Hugh Aodh O’Brien
Hi, I'm Hugh Aodh O’Brien, stunt coordinator and producer (with Laura Davis) of A New York Heartbeat.
First a word about stunts, which are defined as any unusual or difficult feat requiring great skill or ability, and vary in size and scope, depending on the story. On A New York Heartbeat this action ranged from fight scenes to gun battles, car crashes with priceless classics to climbing up an eight-story building.
As the stunt coordinator, my job was to work with director Tjardus Greidanus to interpret the script and design the action to best deliver his vision of the story. We also analyzed the costs associated with each of the action sequences and re-worked scenes to stay within the restrictions of the budget and schedule because no matter what size the project, there are always restrictions. But, all that aside, the primary and overriding objective of my job is the safety of the cast and crew.
I take great pride in giving the audience a feeling that what they are seeing is real. To accomplish this task, I let the actors do as much of the action as possible without being irresponsible. I can honestly say that the actors did over 95% of all the stunts themselves.
One of the most memorable stunts was Spider’s climb up the outside of the eight-story Granite Building in downtown Pittsburgh. There were many challenges for the production with this sequence. The building’s façade was hand-carved in 1890 by Italian stonemasons, and there could be absolutely no chance of damage.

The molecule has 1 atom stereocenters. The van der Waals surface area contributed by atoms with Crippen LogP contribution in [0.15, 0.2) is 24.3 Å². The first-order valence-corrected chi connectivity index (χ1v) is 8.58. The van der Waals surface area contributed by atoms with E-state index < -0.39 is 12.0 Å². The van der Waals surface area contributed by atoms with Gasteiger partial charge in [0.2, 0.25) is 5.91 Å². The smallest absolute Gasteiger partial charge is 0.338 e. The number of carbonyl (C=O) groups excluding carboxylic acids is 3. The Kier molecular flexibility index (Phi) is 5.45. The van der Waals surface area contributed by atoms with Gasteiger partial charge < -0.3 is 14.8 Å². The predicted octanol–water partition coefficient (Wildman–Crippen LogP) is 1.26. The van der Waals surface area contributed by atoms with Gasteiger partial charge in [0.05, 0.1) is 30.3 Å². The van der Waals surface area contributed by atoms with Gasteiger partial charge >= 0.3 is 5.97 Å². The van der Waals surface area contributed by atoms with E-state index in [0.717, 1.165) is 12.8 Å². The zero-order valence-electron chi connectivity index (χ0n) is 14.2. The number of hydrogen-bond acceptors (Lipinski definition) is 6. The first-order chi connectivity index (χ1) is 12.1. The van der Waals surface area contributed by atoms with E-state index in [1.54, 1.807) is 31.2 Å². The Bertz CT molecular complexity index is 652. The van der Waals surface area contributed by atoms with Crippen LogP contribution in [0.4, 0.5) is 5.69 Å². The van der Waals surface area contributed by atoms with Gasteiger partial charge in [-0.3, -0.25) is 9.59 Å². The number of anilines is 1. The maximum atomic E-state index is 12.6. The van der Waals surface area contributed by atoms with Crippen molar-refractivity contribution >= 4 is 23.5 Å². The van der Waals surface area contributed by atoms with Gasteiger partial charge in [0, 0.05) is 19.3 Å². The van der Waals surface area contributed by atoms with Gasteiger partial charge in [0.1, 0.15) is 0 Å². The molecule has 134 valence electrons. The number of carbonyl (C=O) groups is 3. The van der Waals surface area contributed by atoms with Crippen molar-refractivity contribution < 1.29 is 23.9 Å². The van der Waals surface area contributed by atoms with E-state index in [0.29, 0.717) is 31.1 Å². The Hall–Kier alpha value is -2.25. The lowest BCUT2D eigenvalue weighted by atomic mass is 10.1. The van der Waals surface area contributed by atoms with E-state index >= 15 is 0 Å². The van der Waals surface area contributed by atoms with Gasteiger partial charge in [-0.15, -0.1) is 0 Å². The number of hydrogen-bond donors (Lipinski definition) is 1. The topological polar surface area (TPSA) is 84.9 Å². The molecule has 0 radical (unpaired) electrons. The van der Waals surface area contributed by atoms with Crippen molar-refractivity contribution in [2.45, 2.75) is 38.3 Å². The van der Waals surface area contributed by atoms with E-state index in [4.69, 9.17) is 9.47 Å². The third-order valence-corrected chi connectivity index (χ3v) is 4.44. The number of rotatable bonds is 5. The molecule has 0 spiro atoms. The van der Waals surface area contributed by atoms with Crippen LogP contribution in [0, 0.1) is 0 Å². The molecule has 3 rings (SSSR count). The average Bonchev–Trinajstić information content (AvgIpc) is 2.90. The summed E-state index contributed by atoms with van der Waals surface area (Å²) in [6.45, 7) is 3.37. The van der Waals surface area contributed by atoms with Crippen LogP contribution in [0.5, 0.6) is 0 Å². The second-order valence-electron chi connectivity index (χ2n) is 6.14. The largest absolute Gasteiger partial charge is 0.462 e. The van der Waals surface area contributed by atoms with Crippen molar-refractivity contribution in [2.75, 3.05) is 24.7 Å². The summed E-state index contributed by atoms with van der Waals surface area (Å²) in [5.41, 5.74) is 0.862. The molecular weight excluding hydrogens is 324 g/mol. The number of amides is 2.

We solved this first challenge by using no cables or metal connections to the building, only specially designed soft attachment points still strong enough to hold over five tons each. Next, since we could not have our lead actor Escher Holloway climb higher than the first story, in one of the few places where we used a stunt double, we brought in expert climber, Tom Prigg, who closely resembled Escher.
Additionally, to simulate the act of free climbing up 5 stories while still keeping Tom safe, we set up a modified Top-Rope system that removed slack as he climbed so he couldn’t ever fall more than several feet before catching him. This system ran from the climber up to the top of the building, then back down to the ground out of sight of the camera so that we could watch and safety him at all times. We used a special rope called Tech 12. At only 1/4” diameter, it is virtually invisible to the camera at night but strong enough to hold over three tons. Because of all the planning, we got the shot in one take!
For over 27 years, I've been performing and coordinating stunts for movies and TV. I dreamed of doing stunts since I was eight years old and feel blessed to be making my living doing what I love!